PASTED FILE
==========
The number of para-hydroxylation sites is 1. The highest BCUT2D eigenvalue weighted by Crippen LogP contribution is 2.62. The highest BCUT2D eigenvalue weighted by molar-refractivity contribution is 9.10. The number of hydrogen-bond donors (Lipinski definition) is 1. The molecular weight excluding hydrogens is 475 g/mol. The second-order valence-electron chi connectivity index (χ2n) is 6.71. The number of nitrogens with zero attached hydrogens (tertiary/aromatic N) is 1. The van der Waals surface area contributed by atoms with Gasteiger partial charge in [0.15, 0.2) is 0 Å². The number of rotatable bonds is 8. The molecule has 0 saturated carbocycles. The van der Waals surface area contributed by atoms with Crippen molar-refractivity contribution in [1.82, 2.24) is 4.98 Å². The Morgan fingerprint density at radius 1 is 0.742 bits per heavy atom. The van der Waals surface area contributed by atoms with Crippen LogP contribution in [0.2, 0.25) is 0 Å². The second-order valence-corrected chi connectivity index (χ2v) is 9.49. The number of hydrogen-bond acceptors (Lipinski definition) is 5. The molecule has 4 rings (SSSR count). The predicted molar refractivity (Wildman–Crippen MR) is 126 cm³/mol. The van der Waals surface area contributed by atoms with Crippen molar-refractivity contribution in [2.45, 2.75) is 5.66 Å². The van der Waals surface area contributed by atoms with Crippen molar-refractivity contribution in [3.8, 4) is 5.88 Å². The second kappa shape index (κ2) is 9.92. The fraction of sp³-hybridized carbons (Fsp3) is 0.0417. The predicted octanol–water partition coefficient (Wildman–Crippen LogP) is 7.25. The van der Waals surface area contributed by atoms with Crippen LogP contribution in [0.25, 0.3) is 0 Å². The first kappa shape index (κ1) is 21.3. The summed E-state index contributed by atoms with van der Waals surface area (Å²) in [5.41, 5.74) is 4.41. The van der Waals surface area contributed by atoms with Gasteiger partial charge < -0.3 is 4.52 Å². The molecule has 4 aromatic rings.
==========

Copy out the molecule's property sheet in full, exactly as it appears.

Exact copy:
The number of para-hydroxylation sites is 1. The highest BCUT2D eigenvalue weighted by Crippen LogP contribution is 2.62. The highest BCUT2D eigenvalue weighted by molar-refractivity contribution is 9.10. The number of hydrogen-bond donors (Lipinski definition) is 1. The molecular weight excluding hydrogens is 475 g/mol. The second-order valence-electron chi connectivity index (χ2n) is 6.71. The number of nitrogens with zero attached hydrogens (tertiary/aromatic N) is 1. The van der Waals surface area contributed by atoms with Gasteiger partial charge in [0.15, 0.2) is 0 Å². The number of rotatable bonds is 8. The molecule has 0 saturated carbocycles. The van der Waals surface area contributed by atoms with Crippen molar-refractivity contribution in [1.82, 2.24) is 4.98 Å². The Morgan fingerprint density at radius 1 is 0.742 bits per heavy atom. The van der Waals surface area contributed by atoms with Crippen LogP contribution in [0.2, 0.25) is 0 Å². The second-order valence-corrected chi connectivity index (χ2v) is 9.49. The number of hydrogen-bond acceptors (Lipinski definition) is 5. The molecule has 4 rings (SSSR count). The predicted molar refractivity (Wildman–Crippen MR) is 126 cm³/mol. The van der Waals surface area contributed by atoms with Crippen molar-refractivity contribution in [2.45, 2.75) is 5.66 Å². The van der Waals surface area contributed by atoms with Crippen molar-refractivity contribution in [3.8, 4) is 5.88 Å². The second kappa shape index (κ2) is 9.92. The fraction of sp³-hybridized carbons (Fsp3) is 0.0417. The predicted octanol–water partition coefficient (Wildman–Crippen LogP) is 7.25. The van der Waals surface area contributed by atoms with Crippen LogP contribution in [0.25, 0.3) is 0 Å². The first kappa shape index (κ1) is 21.3. The summed E-state index contributed by atoms with van der Waals surface area (Å²) in [5.41, 5.74) is 4.41. The van der Waals surface area contributed by atoms with Gasteiger partial charge < -0.3 is 4.52 Å². The molecule has 4 aromatic rings.